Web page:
Associating the gift of tongues with music or food might seem radical, but I believe that these unique abilities in all of us achieve the designed purpose of speaking in tongues in the first place. That purpose being the personal expression of personal celebration of God. Some people possess a unique quality, skill or “tongue” that allows them to experience this deeply personal worship and in turn bring glory to God by sharing that gift with others, while never assuming that all must possess that gift in identical forms to begin with.
3) Prophecy and Vision
Numerous stereotypes obstruct the true Gospel of Jesus from effectively healing the world. One such stereotype is that all Christians claim to possess secret knowledge of the future. With the frequent prophetic pronouncements of certain evangelists concerning the coming Rapture or Second Coming of Christ that are invariably debunked, the non-Christian world has come to view the idea of Prophecy and Vision as something in which the “extreme,” “fundamentalist,” or “crazy” Christians dabble.
While “extreme” or “crazy” are not necessarily fair, “fundamental” is a word that says more than most who use it casually are aware of. In fact, the presence of prophecy and vision is absolutely fundamental to the nature of God and is a fundamental characteristic of the Church. Prophecies concerning God’s people have been spoken since the beginning and continued to be spoken following Jesus’ resurrection and ascension. The early Church possessed the gift of Prophecy and for us to assume that at some point between the 1st and 2nd century the gift of prophecy simply ran out like air slowly leaking out of an inflated balloon is in fact what can be justifiably labeled as, “extreme” and “crazy.”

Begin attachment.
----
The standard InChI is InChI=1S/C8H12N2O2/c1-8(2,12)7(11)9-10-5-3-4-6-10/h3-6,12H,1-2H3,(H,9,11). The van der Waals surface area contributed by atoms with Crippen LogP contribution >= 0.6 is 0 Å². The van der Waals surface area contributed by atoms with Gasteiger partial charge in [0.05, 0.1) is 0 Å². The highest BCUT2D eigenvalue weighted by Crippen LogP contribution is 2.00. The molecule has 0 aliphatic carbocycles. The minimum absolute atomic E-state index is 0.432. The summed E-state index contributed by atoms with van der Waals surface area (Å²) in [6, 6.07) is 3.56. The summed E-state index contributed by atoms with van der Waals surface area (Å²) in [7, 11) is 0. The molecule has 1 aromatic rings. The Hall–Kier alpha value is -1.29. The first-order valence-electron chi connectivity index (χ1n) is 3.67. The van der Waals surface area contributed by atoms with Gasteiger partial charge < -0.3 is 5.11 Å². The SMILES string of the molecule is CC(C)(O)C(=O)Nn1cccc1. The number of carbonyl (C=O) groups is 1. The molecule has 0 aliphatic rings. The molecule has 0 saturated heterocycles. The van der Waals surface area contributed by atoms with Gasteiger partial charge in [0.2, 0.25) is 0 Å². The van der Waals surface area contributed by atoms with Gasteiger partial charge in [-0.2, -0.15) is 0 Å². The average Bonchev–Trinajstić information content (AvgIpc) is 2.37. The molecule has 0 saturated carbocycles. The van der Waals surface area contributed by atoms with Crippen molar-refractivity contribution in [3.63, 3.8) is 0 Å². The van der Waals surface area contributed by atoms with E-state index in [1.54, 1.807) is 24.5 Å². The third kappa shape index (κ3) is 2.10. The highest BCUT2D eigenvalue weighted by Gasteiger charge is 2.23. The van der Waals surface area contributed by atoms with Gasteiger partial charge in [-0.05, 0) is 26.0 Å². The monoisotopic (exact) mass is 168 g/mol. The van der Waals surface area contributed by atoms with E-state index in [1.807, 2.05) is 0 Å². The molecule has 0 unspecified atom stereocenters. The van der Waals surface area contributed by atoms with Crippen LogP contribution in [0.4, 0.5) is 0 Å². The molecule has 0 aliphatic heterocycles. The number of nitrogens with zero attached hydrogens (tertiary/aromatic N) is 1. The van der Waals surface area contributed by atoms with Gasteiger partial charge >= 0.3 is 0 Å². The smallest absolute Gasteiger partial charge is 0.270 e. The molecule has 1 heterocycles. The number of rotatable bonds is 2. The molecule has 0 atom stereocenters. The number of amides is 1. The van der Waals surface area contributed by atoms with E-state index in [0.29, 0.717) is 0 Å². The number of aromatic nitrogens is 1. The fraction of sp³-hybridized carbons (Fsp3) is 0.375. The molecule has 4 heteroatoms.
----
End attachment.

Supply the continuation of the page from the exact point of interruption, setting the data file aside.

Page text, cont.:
However, the gift of prophecy is one that can never be used to glorify an individual. While the gift of tongues is uniquely personal in nature, the gift of Prophecy is a collective and corporate gift. This gift is not for the gifted but for those whom the prophecy concerns. In all situations where the gift of prophecy is used, there is one underlying purpose for words spoken: to express the divine authority of God in all situations and circumstances. Prophecy does not illuminate the power or knowledge of the prophet. Rather it often bypasses the prophet and is aimed directly at the listener. Prophecy exists simply to remind us of the past, present and future nature of the living God, the great “I am.”
The gift of prophecy is rare to most people in the Church these days, and that begs the question, why? In my opinion, the answer lies with a closer examination of people professing the possession of spiritual gifts. People who chase after spiritual gifts are often hungrier for the gifts than for God himself. Thus, the sinful temptation to fake the actual spiritual gift for the sake of possessing one becomes increasingly powerful unless the Holy Spirit Himself is allowed to intervene. As a result, the gift of teaching can often be faked by the presence of charisma, knowledge and preparation. The gift of healing can often be faked by the presence of lighting, volume, adrenaline, emotionalism and again, charisma. The gift of tongues can often be faked by the presence of emotionalism, corporate enthusiasm and again, charisma. On the other hand, prophecy is verifiable. Prophecy cannot be faked. The gift of prophecy is powerfully alive in the Church today but, like the other gifts of the Holy Spirit, can only be given, blessed and used by God Himself.